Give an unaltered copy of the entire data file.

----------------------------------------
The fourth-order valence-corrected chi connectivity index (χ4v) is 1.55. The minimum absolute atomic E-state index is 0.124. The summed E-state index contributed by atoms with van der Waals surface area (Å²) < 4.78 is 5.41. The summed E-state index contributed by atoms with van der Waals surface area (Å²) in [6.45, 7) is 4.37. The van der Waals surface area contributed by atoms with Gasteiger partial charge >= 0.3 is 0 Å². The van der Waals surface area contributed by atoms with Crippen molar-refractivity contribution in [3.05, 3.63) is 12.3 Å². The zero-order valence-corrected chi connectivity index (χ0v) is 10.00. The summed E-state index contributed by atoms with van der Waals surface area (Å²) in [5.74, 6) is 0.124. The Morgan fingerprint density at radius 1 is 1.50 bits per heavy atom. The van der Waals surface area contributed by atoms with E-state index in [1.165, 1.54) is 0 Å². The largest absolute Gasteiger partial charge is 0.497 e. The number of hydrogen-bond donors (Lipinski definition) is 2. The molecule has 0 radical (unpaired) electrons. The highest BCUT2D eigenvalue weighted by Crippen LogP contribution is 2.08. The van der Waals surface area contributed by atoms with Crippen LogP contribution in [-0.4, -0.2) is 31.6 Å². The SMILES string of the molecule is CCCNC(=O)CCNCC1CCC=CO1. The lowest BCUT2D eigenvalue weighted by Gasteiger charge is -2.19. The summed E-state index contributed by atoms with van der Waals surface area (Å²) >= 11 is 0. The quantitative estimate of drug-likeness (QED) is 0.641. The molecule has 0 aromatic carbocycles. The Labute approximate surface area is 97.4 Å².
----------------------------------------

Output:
The fourth-order valence-corrected chi connectivity index (χ4v) is 1.55. The minimum absolute atomic E-state index is 0.124. The summed E-state index contributed by atoms with van der Waals surface area (Å²) < 4.78 is 5.41. The summed E-state index contributed by atoms with van der Waals surface area (Å²) in [6.45, 7) is 4.37. The van der Waals surface area contributed by atoms with Gasteiger partial charge >= 0.3 is 0 Å². The van der Waals surface area contributed by atoms with Crippen molar-refractivity contribution in [3.05, 3.63) is 12.3 Å². The zero-order valence-corrected chi connectivity index (χ0v) is 10.00. The summed E-state index contributed by atoms with van der Waals surface area (Å²) in [5.74, 6) is 0.124. The Morgan fingerprint density at radius 1 is 1.50 bits per heavy atom. The van der Waals surface area contributed by atoms with E-state index in [1.165, 1.54) is 0 Å². The largest absolute Gasteiger partial charge is 0.497 e. The number of hydrogen-bond donors (Lipinski definition) is 2. The molecule has 0 radical (unpaired) electrons. The highest BCUT2D eigenvalue weighted by Crippen LogP contribution is 2.08. The van der Waals surface area contributed by atoms with Crippen LogP contribution in [-0.4, -0.2) is 31.6 Å². The SMILES string of the molecule is CCCNC(=O)CCNCC1CCC=CO1. The lowest BCUT2D eigenvalue weighted by Gasteiger charge is -2.19. The summed E-state index contributed by atoms with van der Waals surface area (Å²) >= 11 is 0. The quantitative estimate of drug-likeness (QED) is 0.641. The molecule has 0 aromatic carbocycles. The Labute approximate surface area is 97.4 Å².